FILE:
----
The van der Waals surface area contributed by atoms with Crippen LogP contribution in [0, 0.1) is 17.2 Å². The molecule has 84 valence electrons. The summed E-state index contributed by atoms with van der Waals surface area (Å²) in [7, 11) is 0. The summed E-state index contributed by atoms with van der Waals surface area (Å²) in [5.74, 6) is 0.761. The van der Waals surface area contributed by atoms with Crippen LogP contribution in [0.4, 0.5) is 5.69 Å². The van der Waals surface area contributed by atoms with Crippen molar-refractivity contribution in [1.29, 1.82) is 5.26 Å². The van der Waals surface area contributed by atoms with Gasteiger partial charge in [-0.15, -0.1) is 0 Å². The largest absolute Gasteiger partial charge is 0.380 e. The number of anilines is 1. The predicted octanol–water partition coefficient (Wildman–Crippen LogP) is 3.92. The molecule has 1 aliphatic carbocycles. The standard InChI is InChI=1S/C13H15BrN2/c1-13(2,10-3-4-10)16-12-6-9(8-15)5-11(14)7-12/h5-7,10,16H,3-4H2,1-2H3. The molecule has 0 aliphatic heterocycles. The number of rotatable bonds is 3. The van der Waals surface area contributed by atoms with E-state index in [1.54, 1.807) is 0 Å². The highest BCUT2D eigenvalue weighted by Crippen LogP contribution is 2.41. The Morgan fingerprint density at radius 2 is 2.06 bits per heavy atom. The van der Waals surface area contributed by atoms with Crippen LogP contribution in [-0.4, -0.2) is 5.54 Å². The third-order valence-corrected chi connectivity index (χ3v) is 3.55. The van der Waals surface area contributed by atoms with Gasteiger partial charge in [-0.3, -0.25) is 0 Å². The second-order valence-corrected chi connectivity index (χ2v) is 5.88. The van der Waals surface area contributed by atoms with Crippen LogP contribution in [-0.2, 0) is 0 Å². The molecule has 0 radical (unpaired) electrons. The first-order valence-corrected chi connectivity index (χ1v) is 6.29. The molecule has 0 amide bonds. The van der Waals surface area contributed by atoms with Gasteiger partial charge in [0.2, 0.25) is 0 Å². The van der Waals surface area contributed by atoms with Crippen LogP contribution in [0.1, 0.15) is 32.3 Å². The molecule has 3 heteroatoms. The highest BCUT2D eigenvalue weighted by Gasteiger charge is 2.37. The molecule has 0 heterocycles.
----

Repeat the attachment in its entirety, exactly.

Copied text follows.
The van der Waals surface area contributed by atoms with Crippen LogP contribution in [0, 0.1) is 17.2 Å². The molecule has 84 valence electrons. The summed E-state index contributed by atoms with van der Waals surface area (Å²) in [7, 11) is 0. The summed E-state index contributed by atoms with van der Waals surface area (Å²) in [5.74, 6) is 0.761. The van der Waals surface area contributed by atoms with Crippen LogP contribution in [0.4, 0.5) is 5.69 Å². The van der Waals surface area contributed by atoms with Crippen molar-refractivity contribution in [1.29, 1.82) is 5.26 Å². The van der Waals surface area contributed by atoms with Gasteiger partial charge in [-0.15, -0.1) is 0 Å². The largest absolute Gasteiger partial charge is 0.380 e. The number of anilines is 1. The predicted octanol–water partition coefficient (Wildman–Crippen LogP) is 3.92. The molecule has 1 aliphatic carbocycles. The standard InChI is InChI=1S/C13H15BrN2/c1-13(2,10-3-4-10)16-12-6-9(8-15)5-11(14)7-12/h5-7,10,16H,3-4H2,1-2H3. The molecule has 0 aliphatic heterocycles. The number of rotatable bonds is 3. The van der Waals surface area contributed by atoms with E-state index in [1.54, 1.807) is 0 Å². The highest BCUT2D eigenvalue weighted by Crippen LogP contribution is 2.41. The Morgan fingerprint density at radius 2 is 2.06 bits per heavy atom. The van der Waals surface area contributed by atoms with Crippen LogP contribution in [-0.4, -0.2) is 5.54 Å². The third-order valence-corrected chi connectivity index (χ3v) is 3.55. The van der Waals surface area contributed by atoms with Gasteiger partial charge in [-0.3, -0.25) is 0 Å². The second-order valence-corrected chi connectivity index (χ2v) is 5.88. The van der Waals surface area contributed by atoms with Crippen LogP contribution in [-0.2, 0) is 0 Å². The molecule has 0 radical (unpaired) electrons. The first-order valence-corrected chi connectivity index (χ1v) is 6.29. The molecule has 0 amide bonds. The van der Waals surface area contributed by atoms with Gasteiger partial charge in [0.2, 0.25) is 0 Å². The van der Waals surface area contributed by atoms with Crippen LogP contribution in [0.1, 0.15) is 32.3 Å². The molecule has 3 heteroatoms. The highest BCUT2D eigenvalue weighted by Gasteiger charge is 2.37. The molecule has 0 heterocycles.